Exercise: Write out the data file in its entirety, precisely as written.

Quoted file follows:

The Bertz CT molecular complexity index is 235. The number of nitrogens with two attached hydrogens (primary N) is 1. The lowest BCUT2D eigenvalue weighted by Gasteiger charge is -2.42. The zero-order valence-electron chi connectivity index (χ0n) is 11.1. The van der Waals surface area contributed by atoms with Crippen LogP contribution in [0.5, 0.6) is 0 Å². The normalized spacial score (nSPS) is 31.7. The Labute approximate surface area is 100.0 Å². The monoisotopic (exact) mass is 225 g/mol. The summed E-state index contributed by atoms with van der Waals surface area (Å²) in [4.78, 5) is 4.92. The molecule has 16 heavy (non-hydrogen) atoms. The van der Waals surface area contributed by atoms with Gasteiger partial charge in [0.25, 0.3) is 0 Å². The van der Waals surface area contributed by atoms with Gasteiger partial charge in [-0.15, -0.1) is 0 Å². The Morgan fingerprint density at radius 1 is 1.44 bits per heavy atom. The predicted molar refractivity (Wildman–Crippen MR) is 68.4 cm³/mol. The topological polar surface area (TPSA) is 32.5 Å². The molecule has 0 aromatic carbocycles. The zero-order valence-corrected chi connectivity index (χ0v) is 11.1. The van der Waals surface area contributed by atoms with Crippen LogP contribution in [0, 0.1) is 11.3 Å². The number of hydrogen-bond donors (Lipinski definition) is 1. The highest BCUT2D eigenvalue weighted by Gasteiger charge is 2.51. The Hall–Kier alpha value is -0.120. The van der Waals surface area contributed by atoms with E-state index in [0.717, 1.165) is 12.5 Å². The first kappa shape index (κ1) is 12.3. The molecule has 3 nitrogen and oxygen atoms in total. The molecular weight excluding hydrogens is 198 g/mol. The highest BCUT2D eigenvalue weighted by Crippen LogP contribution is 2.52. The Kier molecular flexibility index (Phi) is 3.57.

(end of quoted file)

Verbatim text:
The Bertz CT molecular complexity index is 235. The number of nitrogens with two attached hydrogens (primary N) is 1. The lowest BCUT2D eigenvalue weighted by Gasteiger charge is -2.42. The zero-order valence-electron chi connectivity index (χ0n) is 11.1. The van der Waals surface area contributed by atoms with Crippen LogP contribution in [0.5, 0.6) is 0 Å². The normalized spacial score (nSPS) is 31.7. The Labute approximate surface area is 100.0 Å². The monoisotopic (exact) mass is 225 g/mol. The summed E-state index contributed by atoms with van der Waals surface area (Å²) in [4.78, 5) is 4.92. The molecule has 16 heavy (non-hydrogen) atoms. The van der Waals surface area contributed by atoms with Gasteiger partial charge in [0.25, 0.3) is 0 Å². The van der Waals surface area contributed by atoms with Gasteiger partial charge in [-0.15, -0.1) is 0 Å². The Morgan fingerprint density at radius 1 is 1.44 bits per heavy atom. The predicted molar refractivity (Wildman–Crippen MR) is 68.4 cm³/mol. The topological polar surface area (TPSA) is 32.5 Å². The molecule has 0 aromatic carbocycles. The zero-order valence-corrected chi connectivity index (χ0v) is 11.1. The van der Waals surface area contributed by atoms with Crippen LogP contribution in [0, 0.1) is 11.3 Å². The number of hydrogen-bond donors (Lipinski definition) is 1. The highest BCUT2D eigenvalue weighted by Gasteiger charge is 2.51. The Hall–Kier alpha value is -0.120. The van der Waals surface area contributed by atoms with E-state index in [0.717, 1.165) is 12.5 Å². The first kappa shape index (κ1) is 12.3. The molecule has 3 nitrogen and oxygen atoms in total. The molecular weight excluding hydrogens is 198 g/mol. The highest BCUT2D eigenvalue weighted by Crippen LogP contribution is 2.52. The Kier molecular flexibility index (Phi) is 3.57.